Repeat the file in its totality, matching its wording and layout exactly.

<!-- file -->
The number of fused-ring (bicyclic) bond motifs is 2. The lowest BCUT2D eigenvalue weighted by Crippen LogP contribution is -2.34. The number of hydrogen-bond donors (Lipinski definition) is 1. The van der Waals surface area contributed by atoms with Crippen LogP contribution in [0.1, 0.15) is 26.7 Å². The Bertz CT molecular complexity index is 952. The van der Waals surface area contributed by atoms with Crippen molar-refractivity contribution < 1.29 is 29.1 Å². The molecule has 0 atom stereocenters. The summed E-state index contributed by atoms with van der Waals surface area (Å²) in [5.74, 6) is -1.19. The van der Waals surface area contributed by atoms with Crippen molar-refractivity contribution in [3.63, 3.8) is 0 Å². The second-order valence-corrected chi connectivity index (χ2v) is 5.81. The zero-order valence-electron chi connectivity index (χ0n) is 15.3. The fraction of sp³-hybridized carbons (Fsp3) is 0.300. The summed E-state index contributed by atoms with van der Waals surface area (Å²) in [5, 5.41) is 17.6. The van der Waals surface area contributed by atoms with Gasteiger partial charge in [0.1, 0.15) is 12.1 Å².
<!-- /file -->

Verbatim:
The number of fused-ring (bicyclic) bond motifs is 2. The lowest BCUT2D eigenvalue weighted by Crippen LogP contribution is -2.34. The number of hydrogen-bond donors (Lipinski definition) is 1. The van der Waals surface area contributed by atoms with Crippen LogP contribution in [0.1, 0.15) is 26.7 Å². The Bertz CT molecular complexity index is 952. The van der Waals surface area contributed by atoms with Crippen molar-refractivity contribution < 1.29 is 29.1 Å². The molecule has 0 atom stereocenters. The summed E-state index contributed by atoms with van der Waals surface area (Å²) in [5.74, 6) is -1.19. The van der Waals surface area contributed by atoms with Crippen molar-refractivity contribution in [3.63, 3.8) is 0 Å². The second-order valence-corrected chi connectivity index (χ2v) is 5.81. The zero-order valence-electron chi connectivity index (χ0n) is 15.3. The fraction of sp³-hybridized carbons (Fsp3) is 0.300. The summed E-state index contributed by atoms with van der Waals surface area (Å²) in [5, 5.41) is 17.6. The van der Waals surface area contributed by atoms with Gasteiger partial charge in [0.1, 0.15) is 12.1 Å².